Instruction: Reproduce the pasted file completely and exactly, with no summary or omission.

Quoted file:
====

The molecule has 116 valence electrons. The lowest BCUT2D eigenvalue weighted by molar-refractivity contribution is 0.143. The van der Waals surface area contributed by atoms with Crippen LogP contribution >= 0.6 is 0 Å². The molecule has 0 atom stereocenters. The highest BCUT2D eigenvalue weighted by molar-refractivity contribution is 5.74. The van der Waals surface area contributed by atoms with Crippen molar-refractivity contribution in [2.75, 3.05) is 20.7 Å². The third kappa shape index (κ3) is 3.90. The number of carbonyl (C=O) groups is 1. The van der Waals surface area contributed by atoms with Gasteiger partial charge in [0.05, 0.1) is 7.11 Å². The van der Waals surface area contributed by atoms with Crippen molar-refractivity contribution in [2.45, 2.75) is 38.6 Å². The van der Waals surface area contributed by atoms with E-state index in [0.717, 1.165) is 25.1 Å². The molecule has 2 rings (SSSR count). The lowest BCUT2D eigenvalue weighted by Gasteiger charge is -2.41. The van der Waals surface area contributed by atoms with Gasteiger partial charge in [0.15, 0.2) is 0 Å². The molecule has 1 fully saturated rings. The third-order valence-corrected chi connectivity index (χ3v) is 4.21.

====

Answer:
The molecule has 116 valence electrons. The lowest BCUT2D eigenvalue weighted by molar-refractivity contribution is 0.143. The van der Waals surface area contributed by atoms with Crippen LogP contribution >= 0.6 is 0 Å². The molecule has 0 atom stereocenters. The highest BCUT2D eigenvalue weighted by molar-refractivity contribution is 5.74. The van der Waals surface area contributed by atoms with Crippen molar-refractivity contribution in [2.75, 3.05) is 20.7 Å². The third kappa shape index (κ3) is 3.90. The number of carbonyl (C=O) groups is 1. The van der Waals surface area contributed by atoms with Gasteiger partial charge in [0.05, 0.1) is 7.11 Å². The van der Waals surface area contributed by atoms with Crippen molar-refractivity contribution in [2.45, 2.75) is 38.6 Å². The van der Waals surface area contributed by atoms with E-state index in [0.717, 1.165) is 25.1 Å². The molecule has 2 rings (SSSR count). The lowest BCUT2D eigenvalue weighted by Gasteiger charge is -2.41. The van der Waals surface area contributed by atoms with Gasteiger partial charge in [0.15, 0.2) is 0 Å². The molecule has 1 fully saturated rings. The third-order valence-corrected chi connectivity index (χ3v) is 4.21.